10 Best Books I’ve Read This Year (So Far)

Because we are now halfway through the year (craziness), this week’s prompt for Top 10 Tuesday is the 10 Best Books You’ve Read This Year (so far). I have only read 15 books so far this year but most of them have been pretty terrific. Here are the creams of the crop, two of which I haven’t technically finished yet but I’m far enough in to know they deserve a place in this grouping.

It’s an eclectic mix: poetry, graphic novels, mysteries, young adult, historical fiction, essays, light and fluffy love stories, science fiction… Whatever you are in the mood to read, it’s quite possibly on this list:


Small Great Things by Jodi Picoult – This timely novel is going to force you to think about uncomfortable things but you’ll be glad you did.

Very Good Lives by J.K. Rowling – A commencement speech by JK Rowling – a quick read that will leave you feeling inspired.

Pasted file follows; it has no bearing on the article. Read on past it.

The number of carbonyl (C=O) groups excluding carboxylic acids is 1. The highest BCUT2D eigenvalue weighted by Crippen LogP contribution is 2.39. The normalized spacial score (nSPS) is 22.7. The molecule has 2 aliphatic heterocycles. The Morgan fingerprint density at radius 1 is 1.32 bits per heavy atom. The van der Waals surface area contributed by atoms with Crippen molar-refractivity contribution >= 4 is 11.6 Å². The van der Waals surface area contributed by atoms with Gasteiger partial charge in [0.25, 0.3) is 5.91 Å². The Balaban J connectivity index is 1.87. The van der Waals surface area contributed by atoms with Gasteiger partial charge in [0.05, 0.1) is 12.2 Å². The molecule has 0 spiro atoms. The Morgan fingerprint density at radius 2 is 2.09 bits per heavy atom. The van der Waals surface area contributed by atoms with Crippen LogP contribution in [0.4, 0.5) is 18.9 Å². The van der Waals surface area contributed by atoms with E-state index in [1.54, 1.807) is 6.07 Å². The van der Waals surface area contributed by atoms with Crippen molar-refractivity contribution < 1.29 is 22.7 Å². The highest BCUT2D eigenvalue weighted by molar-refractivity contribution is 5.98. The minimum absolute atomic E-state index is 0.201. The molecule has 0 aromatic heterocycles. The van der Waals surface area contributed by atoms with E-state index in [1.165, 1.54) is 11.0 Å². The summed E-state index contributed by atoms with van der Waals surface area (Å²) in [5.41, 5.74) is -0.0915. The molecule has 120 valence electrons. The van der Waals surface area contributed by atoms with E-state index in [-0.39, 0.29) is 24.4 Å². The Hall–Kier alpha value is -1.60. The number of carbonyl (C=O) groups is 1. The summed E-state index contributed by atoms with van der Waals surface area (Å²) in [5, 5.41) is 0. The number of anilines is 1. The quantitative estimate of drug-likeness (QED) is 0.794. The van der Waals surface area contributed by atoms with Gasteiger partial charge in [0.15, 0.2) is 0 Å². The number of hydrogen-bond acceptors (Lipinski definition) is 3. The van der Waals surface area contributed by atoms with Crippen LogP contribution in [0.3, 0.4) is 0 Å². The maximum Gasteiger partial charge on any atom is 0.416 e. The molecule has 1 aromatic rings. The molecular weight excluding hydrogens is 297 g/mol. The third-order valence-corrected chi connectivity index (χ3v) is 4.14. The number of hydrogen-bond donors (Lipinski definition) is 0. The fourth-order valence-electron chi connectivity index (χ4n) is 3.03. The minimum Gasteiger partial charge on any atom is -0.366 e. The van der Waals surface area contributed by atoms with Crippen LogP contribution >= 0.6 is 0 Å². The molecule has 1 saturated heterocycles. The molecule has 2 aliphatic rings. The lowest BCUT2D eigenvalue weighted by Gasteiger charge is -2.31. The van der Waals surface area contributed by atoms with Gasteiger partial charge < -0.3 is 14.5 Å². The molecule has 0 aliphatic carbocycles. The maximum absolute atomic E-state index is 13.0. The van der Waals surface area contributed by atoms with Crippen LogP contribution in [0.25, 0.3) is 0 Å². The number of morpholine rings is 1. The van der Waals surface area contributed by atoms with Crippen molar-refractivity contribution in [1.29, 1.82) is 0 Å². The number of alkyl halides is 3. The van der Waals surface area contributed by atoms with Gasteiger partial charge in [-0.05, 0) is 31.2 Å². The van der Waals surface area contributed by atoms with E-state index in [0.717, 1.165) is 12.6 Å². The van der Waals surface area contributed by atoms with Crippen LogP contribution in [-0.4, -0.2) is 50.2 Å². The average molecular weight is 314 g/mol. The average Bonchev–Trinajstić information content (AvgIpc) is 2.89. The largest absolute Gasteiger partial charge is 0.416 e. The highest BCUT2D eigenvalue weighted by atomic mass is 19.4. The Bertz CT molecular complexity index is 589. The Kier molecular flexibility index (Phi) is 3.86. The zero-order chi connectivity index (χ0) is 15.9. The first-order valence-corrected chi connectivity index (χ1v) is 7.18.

A Circle of Quiet by Madeline L’Engle – My favorite book to read by the pool. Essays on her life, writing and society that make me feel like a better person (and a better writer) just for my proximity to her words.

The Underground Railroad by Colson Whitehead – Historical fiction that brings you to the front and center of the underground railroad but with an added twist.

Dark Matter by Blake Crouch – A science fiction story about multiverses that will make your head hurt in a good way.


Wires & Nerve Vol. 1 by Marissa Meyer – Fans of The Lunar Chronicles especially need to check out this graphic novel continuation starring Iko. If you don’t know what I’m talking about, go read this. NOW.

Envelope Poems by Emily Dickinson – Scraps of poetry written, literally, on envelopes. Enjoy hidden gems and the inside mind of one of the world’s most famous poets. Then go write some of your own.

A Study in Charlotte by Brittany Cavallaro – This is like Sherlock Holmes meets John Green. Extremely readable and fans of Sherlock will especially enjoy this take on the world of Arthur Conan Doyle.

Everything Everything by Nicola Yoon – A love story starring a girl who is allergic to literally everything. You won’t guess where this one is going.

The Bookshop on the Corner by Jenny Colgan – Part love story, part finding yourself. This one is for the ladies with wanderlust who kind of want to drop everything, move to Scotland and open a bookstore.